Some more ideas for improvement

First of all, let me say that I really enjoy being a (paying) member of LingQ and I do appreciate all the improvements that are constantly being introduced to the website. I’m very grateful for having opportunity to study my languages in such a helpful environment and I really enjoy starting and ending my day with LingQ.

A few days ago I had a look at LWT (this software, which is somewhat similar to LingQ in some of its functions) and I decided to use it with these of my languages (I mean specifically Turkish) which are not yet introduced to LingQ. I have to say that obviously LingQ has a lot of advantages over this little software, but some of its functionalities would be really useful here, too.

For example, I have to admit that when I create a new lingq, I don’t really pay any attention to the “phrase” field. It’s not that helpful, because it gives only a fragment of the sentence which usually does not make any sense. You can obviously edit it yourself, but if you want to create more than 10 lingqs a day, it starts to take too much time to bother with that. In LWT however, when you create a “lingq”, it saves the whole sentence that you encountered a given word in. Wouldn’t it be great to have that function in LingQ, too? It shouldn’t be too difficult to introduce, since the system should automatically notice when the given sentence starts and ends (sentences end with full stops, question marks, exclamation marks etc and they start when the last sentence ends). So that is one thing.

The second thing that I liked about LWT is the possibility of “cloze” testing. I know we have a similar functionality at LingQ, but it would be great if the system could provide the definition of the word (or its translation) instead of giving 5 possibilites, where 4 of them are different parts of speech :wink: What is more, if we were given a (whole!) sentence with a cloze and a definition (or synonyms, or translation) of the lacking word, we would have to actively recall that word instead of just recognising it from 5 words picked randomly.

For example:
“Es ist nicht einmal sicher, ob es nicht um eine _______ aus dem Mittelalter handelt.”
(falsification, fake)

Instead of:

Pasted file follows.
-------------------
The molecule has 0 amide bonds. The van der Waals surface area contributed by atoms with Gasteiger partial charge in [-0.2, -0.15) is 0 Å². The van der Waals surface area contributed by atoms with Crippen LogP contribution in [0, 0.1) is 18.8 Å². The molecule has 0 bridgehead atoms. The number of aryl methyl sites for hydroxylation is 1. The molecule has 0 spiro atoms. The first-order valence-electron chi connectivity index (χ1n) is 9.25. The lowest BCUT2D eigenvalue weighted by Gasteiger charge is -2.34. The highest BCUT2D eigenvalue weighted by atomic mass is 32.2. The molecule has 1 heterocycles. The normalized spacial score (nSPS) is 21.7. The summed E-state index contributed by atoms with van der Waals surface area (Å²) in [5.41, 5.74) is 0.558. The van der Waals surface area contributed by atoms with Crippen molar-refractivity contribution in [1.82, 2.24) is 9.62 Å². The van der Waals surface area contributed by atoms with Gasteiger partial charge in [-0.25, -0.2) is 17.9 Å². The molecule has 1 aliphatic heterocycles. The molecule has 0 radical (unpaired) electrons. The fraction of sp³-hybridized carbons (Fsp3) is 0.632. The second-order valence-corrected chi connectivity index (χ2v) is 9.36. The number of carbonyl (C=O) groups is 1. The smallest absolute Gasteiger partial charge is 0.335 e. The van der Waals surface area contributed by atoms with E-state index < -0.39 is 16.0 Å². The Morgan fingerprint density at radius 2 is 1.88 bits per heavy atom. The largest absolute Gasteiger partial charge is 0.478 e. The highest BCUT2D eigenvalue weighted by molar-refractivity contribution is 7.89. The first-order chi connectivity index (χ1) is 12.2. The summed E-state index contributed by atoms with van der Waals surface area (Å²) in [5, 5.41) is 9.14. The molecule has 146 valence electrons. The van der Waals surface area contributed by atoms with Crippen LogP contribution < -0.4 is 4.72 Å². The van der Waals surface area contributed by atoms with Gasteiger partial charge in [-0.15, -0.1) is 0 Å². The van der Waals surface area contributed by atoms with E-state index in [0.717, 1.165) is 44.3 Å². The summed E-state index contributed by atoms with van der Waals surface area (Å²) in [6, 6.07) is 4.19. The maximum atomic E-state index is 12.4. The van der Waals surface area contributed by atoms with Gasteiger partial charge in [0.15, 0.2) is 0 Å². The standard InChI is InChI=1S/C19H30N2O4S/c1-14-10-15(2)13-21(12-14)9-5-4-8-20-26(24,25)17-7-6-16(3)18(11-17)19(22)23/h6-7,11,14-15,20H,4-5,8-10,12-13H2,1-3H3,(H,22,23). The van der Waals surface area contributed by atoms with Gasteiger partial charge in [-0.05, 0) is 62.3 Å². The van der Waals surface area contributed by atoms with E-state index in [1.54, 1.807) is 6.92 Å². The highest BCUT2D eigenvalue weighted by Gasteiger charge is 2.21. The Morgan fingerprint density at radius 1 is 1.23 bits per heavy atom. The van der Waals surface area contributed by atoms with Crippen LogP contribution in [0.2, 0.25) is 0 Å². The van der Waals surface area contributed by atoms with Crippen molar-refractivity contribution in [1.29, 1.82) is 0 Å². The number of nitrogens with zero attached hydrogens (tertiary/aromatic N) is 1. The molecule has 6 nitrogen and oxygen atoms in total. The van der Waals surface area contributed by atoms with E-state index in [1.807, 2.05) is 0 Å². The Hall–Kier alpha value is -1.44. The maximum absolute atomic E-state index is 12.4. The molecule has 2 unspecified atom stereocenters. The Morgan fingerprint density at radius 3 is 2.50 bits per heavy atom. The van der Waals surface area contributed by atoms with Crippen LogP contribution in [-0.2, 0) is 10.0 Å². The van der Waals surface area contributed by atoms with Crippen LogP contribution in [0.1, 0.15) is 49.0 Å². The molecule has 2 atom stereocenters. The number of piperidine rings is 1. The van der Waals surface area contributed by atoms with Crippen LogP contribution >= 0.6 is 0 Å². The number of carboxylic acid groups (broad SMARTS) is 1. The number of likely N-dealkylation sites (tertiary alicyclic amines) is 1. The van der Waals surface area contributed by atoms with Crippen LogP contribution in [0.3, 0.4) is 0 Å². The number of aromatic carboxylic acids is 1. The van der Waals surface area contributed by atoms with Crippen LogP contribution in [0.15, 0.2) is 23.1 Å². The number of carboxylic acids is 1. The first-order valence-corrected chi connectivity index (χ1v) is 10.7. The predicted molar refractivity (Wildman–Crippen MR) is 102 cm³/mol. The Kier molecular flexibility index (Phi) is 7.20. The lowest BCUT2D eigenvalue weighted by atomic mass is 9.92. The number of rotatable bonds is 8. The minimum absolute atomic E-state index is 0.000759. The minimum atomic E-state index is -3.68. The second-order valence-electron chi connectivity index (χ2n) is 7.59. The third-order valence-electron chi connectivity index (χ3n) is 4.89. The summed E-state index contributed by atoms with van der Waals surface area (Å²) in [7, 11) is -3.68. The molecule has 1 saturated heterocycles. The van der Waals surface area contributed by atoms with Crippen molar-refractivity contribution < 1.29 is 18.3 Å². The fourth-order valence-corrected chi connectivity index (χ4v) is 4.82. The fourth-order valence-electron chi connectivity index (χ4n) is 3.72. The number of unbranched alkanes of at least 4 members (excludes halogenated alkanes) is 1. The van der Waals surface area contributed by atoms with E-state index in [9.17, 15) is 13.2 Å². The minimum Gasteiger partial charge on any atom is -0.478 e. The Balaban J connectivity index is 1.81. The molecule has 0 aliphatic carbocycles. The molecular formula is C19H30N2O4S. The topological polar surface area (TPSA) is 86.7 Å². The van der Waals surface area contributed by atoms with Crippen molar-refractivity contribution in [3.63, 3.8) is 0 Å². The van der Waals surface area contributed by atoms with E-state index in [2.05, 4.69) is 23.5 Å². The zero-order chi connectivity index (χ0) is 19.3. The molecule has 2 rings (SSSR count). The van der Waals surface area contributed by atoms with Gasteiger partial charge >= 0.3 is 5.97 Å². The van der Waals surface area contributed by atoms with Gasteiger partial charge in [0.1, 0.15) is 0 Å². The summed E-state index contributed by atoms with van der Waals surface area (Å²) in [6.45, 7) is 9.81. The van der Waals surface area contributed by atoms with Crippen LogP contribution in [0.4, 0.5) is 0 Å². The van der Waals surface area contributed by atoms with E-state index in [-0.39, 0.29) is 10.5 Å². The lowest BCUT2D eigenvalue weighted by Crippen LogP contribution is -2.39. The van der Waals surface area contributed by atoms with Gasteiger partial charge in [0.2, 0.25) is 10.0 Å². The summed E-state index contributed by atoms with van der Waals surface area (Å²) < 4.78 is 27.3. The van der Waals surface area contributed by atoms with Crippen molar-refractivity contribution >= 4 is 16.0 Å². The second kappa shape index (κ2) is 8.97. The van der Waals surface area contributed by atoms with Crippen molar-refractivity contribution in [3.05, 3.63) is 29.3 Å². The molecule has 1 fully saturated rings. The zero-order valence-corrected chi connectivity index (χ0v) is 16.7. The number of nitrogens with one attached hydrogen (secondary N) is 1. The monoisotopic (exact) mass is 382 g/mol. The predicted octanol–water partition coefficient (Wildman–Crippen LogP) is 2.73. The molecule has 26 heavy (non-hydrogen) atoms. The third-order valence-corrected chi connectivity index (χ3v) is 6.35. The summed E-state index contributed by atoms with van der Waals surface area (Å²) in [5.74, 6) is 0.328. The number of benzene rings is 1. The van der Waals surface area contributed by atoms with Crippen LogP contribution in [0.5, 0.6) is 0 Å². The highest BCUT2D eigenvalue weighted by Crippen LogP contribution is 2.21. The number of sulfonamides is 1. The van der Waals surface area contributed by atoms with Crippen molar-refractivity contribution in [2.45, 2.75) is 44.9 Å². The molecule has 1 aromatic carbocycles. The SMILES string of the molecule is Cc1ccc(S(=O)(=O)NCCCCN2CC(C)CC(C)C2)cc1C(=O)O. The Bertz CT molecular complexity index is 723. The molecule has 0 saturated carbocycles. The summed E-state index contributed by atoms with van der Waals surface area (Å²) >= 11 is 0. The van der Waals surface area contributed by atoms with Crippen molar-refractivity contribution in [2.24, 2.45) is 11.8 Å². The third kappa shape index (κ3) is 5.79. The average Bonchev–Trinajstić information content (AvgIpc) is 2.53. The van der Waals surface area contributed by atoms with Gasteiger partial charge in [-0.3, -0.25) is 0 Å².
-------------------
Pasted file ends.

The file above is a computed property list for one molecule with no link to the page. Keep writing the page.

“Es ist nicht einmal sicher, ob es nicht um eine _______ aus dem Mittelalter handelt”.
(brennende, Fälschung, skurril, sicher wie das Amen in der Kirche, Urplötzlich)

I hope you get the picture :wink: What do you think about my suggestions?

It just occurred to me that we could also have the possibility of choosing whether we want to receive LingQs of the day or Cloze tests of the day, since I never remember about Cloze tests until I bump into them accidentally :wink: But that’s only a thought, since I believe THAT would be much more difficult to introduce.

I agree.

I agree, too!

I’ve asked several times for the first suggestion. It is a small change for a programmer that helps ALL who creates LingQs. These incomplete sentences are annoying but correcting each sentence by hand is very time consuming. We will save a lot of time if this would be implemented.

I seldom use the cloze test. I think the way it is at the moment is nice for beginners only. My daughter liked it for her french. But for intermediate or advanced student it is much to easy.

Good ideas, all of them.

I think the close test could be great, even for intermediate/ advanced users. I’d like something like that to help with activating vocab. Depending on how the potential answers are generated (which words appear as options) it would be excellent grammar practice for more grammar/ case heavy languages.

“that helps ALL who creates LingQs.”

I would not be so sure.

“I have to say that obviously LingQ has a lot of advantages over this little software,”
In what ways? Other than the community generated LingQs or the community itself.

@customic - Thanks for the feedback. We are going to be making some changes in our Vocabulary section. The option to see the sentence a term comes from is one of these changes. The ability to study your LingQs of the Day using a Cloze test has already been done and will be available on the site in the next few days.

We will look at this new type of Cloze test and see if there is any application on LingQ.

@Mark: You made my day! It is great how LingQ has improved in the last year.

I would like to see in LingQ something like this

Le Bon - Interactive Readings - <<

But I think that would be too difficult to implement…